Disquiet in Buhari Regime as Protests Persist 

By Our Reporters

Monday, 19 October 2020

There is increasing disquiet in the administration of Nigerian President Muhammadu Buhari as anti-police protests evolve into demands for better governance.

Protests, which erupted two weeks ago over police extrajudicial killings, have persisted even after the government quickly agreed to disband the Special Anti-Robbery Squad, notorious for preying on citizens. 

Information and Culture Lai Mohammed suggested on Saturday that the protests have been hijacked with the intent to subvert the government. 

“There is nowhere in the world where a government will fold its arms and allow the country to descend into anarchy,” Mohammed said on state-owned television, NTA.

“We are no longer dealing with EndSARS but a volatile situation that can lead to anarchy if the government does not take some very firm steps to protect the lives and livelihood of innocent Nigerians.”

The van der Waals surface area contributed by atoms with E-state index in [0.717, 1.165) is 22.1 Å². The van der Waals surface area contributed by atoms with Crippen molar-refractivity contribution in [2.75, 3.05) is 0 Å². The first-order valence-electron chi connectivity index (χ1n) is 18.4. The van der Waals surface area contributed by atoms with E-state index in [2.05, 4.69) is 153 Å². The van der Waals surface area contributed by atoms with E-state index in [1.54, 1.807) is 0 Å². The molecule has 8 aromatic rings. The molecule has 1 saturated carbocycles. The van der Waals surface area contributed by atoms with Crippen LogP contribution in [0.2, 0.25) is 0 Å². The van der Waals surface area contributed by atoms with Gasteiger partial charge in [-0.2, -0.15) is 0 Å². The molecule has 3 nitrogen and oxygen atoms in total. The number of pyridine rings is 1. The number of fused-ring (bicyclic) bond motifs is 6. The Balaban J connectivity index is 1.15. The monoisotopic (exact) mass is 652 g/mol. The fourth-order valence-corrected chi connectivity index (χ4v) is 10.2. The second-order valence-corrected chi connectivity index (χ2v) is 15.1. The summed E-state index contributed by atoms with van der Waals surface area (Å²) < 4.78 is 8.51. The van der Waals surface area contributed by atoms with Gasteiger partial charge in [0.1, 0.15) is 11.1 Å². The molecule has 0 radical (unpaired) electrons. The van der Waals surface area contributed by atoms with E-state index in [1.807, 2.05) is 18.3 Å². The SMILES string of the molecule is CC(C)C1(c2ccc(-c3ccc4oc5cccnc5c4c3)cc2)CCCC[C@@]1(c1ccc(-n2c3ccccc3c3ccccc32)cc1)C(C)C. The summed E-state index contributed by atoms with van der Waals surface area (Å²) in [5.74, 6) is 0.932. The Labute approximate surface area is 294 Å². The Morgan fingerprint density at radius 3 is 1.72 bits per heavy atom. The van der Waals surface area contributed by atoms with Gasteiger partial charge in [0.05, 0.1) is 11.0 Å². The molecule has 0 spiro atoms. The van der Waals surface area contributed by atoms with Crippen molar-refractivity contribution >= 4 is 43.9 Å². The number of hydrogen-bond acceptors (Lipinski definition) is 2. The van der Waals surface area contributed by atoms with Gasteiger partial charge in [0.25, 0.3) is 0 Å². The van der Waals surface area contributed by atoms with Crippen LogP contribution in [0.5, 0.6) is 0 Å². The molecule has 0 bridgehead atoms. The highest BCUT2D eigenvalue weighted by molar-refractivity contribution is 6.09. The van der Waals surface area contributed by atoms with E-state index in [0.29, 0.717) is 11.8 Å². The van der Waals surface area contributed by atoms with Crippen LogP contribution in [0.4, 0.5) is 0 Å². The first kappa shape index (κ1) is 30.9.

The military last week made a thinly veiled threat that appeared aimed at the protesters, saying the armed forces were firmly behind the president and would defend him against “subversive elements.”

The army, subsequently, announced it will commense a nationwide military exercise, codenamed Operation Crocodile Smile, on October 20, to last until the end of the year. Many Nigerians have read the announcement as a ploy to deploy soldiers to quell the demonstrations.

While the Buhari government had in the past demonstrated intolerance toward protests and dissent, quickly dispatching law enforcement to contain them, it’s shown a reluctance to do the same with the youthful protesters, who have remained largely peaceful while effectively mobilizing all over the country. Dealing with protesters, who have no clear leadership to negotiate with, has also proved difficult. 

The demonstrations come on the heels of the economic devastation of the coronavirus pandemic, which took a heavy toll on Nigeria for its dependence on oil exports as demand collapsed.

Top political and security advisers of the government fear that the longer the protests stay, the more they will erode the legitimacy of the government, potentially to the point its continued stay in power may become questionable, according to sources.

Options that might be considered by the government include shutting off internet access, to deny the protesters the key tool of organization, though it may come with wider economic implications. The other approach, seen as more fitting for a former military strongman as Buhari, is to send the troops into the streets.